Of additional interest are studies of salivary gland function, suggesting that stimulation of the muscarinic 3 receptor (M3R) found in salivary gland tissue results in translocation of AQP5 from the basal to apical plasma membrane of salivary myoepithelial cells.92 The inhibitory effect of SS IgG on the expression of AQP5 has been examined in a model using rat parotid acinar cells and pilocarpine-induced AQP5 trafficking to the apical membrane. After incubating the cells for 12 hours with SS IgG, compared with control sera, Calcium mobilization, and AQP5 trafficking was reduced, suggesting a possible mechanism whereby antibody directed against AQP5 might mediate autonomic dysfunction.93

Antibodies against cholinergic receptors have attracted considerable interest as potential mediators of parasympathetic nervous system dysfunction in SS.94 M3R is restricted to expression in peripheral autonomic organs, with the highest expression in salivary gland and smooth muscle cells.95 Recent work from several groups using a variety of techniques including immunohistochemistry and Western blotting,96 radioligand binding,97,98 enzyme-linked immunosorbent assay (ELISA),99 and bioassay have suggested the presence of autoantibody in pSS IgG that recognize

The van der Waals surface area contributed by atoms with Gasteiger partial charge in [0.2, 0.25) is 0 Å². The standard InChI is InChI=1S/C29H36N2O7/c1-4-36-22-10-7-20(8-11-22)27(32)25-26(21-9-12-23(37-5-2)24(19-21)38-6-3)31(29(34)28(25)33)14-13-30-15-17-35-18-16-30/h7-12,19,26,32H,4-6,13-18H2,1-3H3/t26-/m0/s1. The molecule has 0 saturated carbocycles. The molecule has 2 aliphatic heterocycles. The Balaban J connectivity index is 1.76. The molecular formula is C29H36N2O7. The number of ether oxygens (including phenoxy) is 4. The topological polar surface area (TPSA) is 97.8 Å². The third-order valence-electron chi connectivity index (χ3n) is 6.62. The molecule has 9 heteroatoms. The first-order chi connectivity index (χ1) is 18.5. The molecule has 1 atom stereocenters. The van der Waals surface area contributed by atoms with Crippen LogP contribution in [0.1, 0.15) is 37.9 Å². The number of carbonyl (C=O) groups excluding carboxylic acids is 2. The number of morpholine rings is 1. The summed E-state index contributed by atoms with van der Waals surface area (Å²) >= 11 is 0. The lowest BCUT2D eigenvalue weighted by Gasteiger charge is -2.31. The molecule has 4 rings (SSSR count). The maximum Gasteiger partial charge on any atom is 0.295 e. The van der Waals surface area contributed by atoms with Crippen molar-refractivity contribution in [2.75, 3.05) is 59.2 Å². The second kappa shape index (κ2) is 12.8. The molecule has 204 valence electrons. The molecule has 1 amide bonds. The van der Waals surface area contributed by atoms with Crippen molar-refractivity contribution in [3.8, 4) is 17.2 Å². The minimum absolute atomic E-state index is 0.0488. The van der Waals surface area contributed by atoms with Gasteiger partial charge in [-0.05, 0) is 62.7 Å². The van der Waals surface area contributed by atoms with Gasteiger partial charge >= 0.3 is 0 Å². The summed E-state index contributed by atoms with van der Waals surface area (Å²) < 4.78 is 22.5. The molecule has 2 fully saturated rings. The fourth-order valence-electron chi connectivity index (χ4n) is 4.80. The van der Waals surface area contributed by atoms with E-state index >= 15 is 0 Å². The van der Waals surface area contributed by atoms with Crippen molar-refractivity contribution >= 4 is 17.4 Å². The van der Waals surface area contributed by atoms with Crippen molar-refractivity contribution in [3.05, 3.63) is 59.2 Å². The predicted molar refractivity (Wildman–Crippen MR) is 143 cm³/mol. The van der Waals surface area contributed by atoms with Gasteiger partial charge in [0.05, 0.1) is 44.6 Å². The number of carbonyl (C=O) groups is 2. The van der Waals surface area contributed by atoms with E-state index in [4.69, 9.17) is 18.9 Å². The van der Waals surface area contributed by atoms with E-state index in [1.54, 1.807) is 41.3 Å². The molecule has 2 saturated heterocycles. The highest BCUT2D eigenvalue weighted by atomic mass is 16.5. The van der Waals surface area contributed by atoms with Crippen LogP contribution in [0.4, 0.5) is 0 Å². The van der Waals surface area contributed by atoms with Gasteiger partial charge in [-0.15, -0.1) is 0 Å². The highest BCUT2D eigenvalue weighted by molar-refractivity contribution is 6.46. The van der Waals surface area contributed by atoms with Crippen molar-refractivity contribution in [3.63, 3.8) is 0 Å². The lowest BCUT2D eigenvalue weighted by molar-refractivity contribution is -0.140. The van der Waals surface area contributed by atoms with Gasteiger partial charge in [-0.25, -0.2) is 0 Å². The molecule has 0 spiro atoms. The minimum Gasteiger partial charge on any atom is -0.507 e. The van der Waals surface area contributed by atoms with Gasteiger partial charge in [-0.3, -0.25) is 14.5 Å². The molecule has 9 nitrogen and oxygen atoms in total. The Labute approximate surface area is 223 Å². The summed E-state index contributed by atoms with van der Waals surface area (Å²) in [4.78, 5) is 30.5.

M3R.100,101 Animal studies have suggested a role for antibody-targeting cell surface M3 signal transduction receptor as a primary event in autoimmune exocrinopathy.102 Passive transfer experiments in NOD/SCID mice and in vitro studies with a muscarinic agonist provide evidence for a negative effect on the secretory response of submandibular gland cells treated with anti-M3 receptor antibody.103